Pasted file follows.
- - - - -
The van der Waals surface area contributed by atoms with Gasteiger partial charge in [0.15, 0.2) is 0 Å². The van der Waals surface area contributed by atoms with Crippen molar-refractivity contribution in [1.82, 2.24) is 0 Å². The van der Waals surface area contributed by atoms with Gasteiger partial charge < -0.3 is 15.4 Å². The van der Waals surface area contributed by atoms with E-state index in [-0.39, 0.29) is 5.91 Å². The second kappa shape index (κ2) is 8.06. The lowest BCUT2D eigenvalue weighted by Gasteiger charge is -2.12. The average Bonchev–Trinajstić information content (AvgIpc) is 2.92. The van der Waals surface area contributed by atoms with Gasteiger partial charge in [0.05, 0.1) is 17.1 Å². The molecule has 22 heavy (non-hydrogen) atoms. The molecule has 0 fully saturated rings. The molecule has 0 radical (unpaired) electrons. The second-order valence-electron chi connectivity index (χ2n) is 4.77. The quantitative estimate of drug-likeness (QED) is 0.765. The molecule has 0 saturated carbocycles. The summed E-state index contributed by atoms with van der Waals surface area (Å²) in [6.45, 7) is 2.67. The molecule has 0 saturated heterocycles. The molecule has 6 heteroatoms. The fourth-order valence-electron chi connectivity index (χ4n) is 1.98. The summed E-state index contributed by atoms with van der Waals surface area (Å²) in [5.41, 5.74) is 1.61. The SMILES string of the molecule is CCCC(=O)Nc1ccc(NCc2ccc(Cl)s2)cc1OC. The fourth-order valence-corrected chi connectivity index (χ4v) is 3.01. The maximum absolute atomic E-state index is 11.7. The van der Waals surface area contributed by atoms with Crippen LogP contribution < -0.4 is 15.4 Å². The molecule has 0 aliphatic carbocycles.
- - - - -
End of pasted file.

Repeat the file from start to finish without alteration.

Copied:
The van der Waals surface area contributed by atoms with Gasteiger partial charge in [0.15, 0.2) is 0 Å². The van der Waals surface area contributed by atoms with Crippen molar-refractivity contribution in [1.82, 2.24) is 0 Å². The van der Waals surface area contributed by atoms with Gasteiger partial charge < -0.3 is 15.4 Å². The van der Waals surface area contributed by atoms with E-state index in [-0.39, 0.29) is 5.91 Å². The second kappa shape index (κ2) is 8.06. The lowest BCUT2D eigenvalue weighted by Gasteiger charge is -2.12. The average Bonchev–Trinajstić information content (AvgIpc) is 2.92. The van der Waals surface area contributed by atoms with Gasteiger partial charge in [0.05, 0.1) is 17.1 Å². The molecule has 22 heavy (non-hydrogen) atoms. The molecule has 0 fully saturated rings. The molecule has 0 radical (unpaired) electrons. The second-order valence-electron chi connectivity index (χ2n) is 4.77. The quantitative estimate of drug-likeness (QED) is 0.765. The molecule has 0 saturated carbocycles. The summed E-state index contributed by atoms with van der Waals surface area (Å²) in [6.45, 7) is 2.67. The molecule has 0 saturated heterocycles. The molecule has 6 heteroatoms. The fourth-order valence-electron chi connectivity index (χ4n) is 1.98. The summed E-state index contributed by atoms with van der Waals surface area (Å²) in [5.41, 5.74) is 1.61. The SMILES string of the molecule is CCCC(=O)Nc1ccc(NCc2ccc(Cl)s2)cc1OC. The fourth-order valence-corrected chi connectivity index (χ4v) is 3.01. The maximum absolute atomic E-state index is 11.7. The van der Waals surface area contributed by atoms with Crippen LogP contribution < -0.4 is 15.4 Å². The molecule has 0 aliphatic carbocycles.